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Shell fires back at investor attack branding Dan Loeb’s break-up calls “symbolism”

·4-min read
Shell’s new target will see its own emissions cut in half by 2030 (Andrew Matthews/PA) (PA Wire)
Shell’s new target will see its own emissions cut in half by 2030 (Andrew Matthews/PA) (PA Wire)

SHELL boss Ben Van Beurden today mounted a forthright defence against calls to split up his company, saying profits from its oil and gas operations will be vital in funding the transition to a low-carbon future.

The FTSE100 giant’s fightback against an ambush by activist investor Josh Loeb’s Third Point was, however, dented by a big miss in third-quarter profits, despite record cash flow from soaring gas and oil prices.

Shell’s share price fell by more than 3% as it posted adjusted net profit from July-to-September of $4.1billion against consensus forecasts of $5.4 billion.

That was down from $5.5 billion in the previous quarter and came despite a record $17.5 billion cash flow from operations.

The unexpected intervention by the US hedge-fund also overshadowed Shell’s banner announcement to slash greenhouse gas emissions from its own operations by 50% from 2019 levels - equivalent to 40 million tons of carbon - by 2030.

September fuel crisis failed to lift earnings (PA Wire)
September fuel crisis failed to lift earnings (PA Wire)

Shell said it only learned of Third Point’s call to break up the £140 billion group into “multiple standalone companies” via a newsletter sent to Loeb’s investors.

It has held “very preliminary discussions” with the fund which has built up a 0.4% stake worth around $750 million over the past six months and was behind activist raids at Yahoo!, Sony and Sothebys.

Third Point accused Shell of trying to be “all things to all people” and said a demerger would all allow it to wind down its legacy oil and gas operations while attracting a new generation of investors into a growing renewables business.

Beurden launched an uncharacteristically robust defence, describing the demand as “symbolism” and expressing disappointment at the loss of long-term investors.

He defended Shell’s integrated model, saying profit generated by the oil business is needed to finance investment into renewables: “Replacing long term, thoughtful investors by hedge funds is not necessarily beneficial for the transition. It’s all about symbolism, it doesn’t really make a contribution.

“The reality is that without companies like us who are significant providers of energy.. without our skills, our scope and scale to convert the energy system the energy transition will be a whole lot more difficult and may not even happen at the pace needed.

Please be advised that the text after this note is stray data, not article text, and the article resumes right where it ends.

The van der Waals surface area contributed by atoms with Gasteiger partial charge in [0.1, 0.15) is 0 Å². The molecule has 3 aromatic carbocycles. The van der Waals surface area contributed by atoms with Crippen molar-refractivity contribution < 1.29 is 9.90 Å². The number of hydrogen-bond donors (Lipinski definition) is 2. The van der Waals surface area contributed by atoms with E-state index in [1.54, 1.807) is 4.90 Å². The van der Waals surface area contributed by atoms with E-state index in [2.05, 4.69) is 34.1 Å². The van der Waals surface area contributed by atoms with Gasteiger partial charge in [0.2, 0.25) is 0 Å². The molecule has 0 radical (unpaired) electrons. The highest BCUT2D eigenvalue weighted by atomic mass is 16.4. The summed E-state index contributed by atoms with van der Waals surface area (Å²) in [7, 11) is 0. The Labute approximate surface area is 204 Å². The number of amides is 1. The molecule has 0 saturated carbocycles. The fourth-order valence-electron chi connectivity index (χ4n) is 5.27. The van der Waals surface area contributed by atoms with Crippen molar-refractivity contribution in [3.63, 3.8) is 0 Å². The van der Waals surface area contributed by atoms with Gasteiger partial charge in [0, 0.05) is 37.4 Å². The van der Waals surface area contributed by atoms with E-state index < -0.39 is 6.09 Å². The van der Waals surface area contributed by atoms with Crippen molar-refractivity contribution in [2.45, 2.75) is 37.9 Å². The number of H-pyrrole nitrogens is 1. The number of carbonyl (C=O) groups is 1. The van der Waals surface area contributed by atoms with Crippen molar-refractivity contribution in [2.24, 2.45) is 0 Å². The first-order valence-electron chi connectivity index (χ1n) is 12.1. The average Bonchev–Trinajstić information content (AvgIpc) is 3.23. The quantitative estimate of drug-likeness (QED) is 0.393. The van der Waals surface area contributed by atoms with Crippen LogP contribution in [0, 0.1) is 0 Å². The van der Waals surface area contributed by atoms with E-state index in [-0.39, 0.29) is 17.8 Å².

Ben van Beurden (Shell)
Ben van Beurden (Shell)

“It’s disappointing that long-term investors run away from a company leading in its field and trying to do the best for society, but we understand the symbolism.”

He also said the company would be appealing against a Dutch court ruling ordering it to include emissions from customers burning their fuel - which account for 90% of Shell’s total - in its 2030 target, saying this “not an effective way to tackle climate change.”

His critique was backed up by CFO Jessica Uhl, who added: “We are an energy company that has been providing energy to the world for the last 120 years.

“We have built up assets, networks, systems and capabilities that will be needed in terms of the transition to low or no carbon energy systems of the future.

“Given the scale of change and the pace there’s few companies on this planet who can make the solutions come to life.

“If you were to split that into its component pieces, that could sound compelling from a financial perspective, but in terms of a real solution our ability to integrate and bring pieces of the puzzle together will be how we make a difference.

“If we are not actively involved in doing these things the transition is not as possible.”

Shell says oil cash key to clean energy drive (PA Archive)
Shell says oil cash key to clean energy drive (PA Archive)

The company said it had not profited from soaring natural gas and oil prices - which have risen from $65 to $86 per barrel this quarter - as the majority of its contracts are longer term and do not benefit from a higher spot price.

It sold its Permian shale oil business in Texas for $9.5billion last month, and has pledged to return $7billion of that to shareholders through buybacks.

Analysts were downbeat on the results and the response.

Citi said it was a “relatively uninspiring set of results and guidance”, Cowen said a separation could result in “lost integration value that big energy companies see as key to successfully competing.”

Stuart Lamont at Brewin Dolphin said: “As ever, the tricky balance Shell needs to strike is remaining an attractive investment prospect as it makes the transition towards net zero, which it is currently managing well with a progressive dividend and share buyback programme.

“However, any detrimental change to the oil price could be a significant challenge in that regard.”

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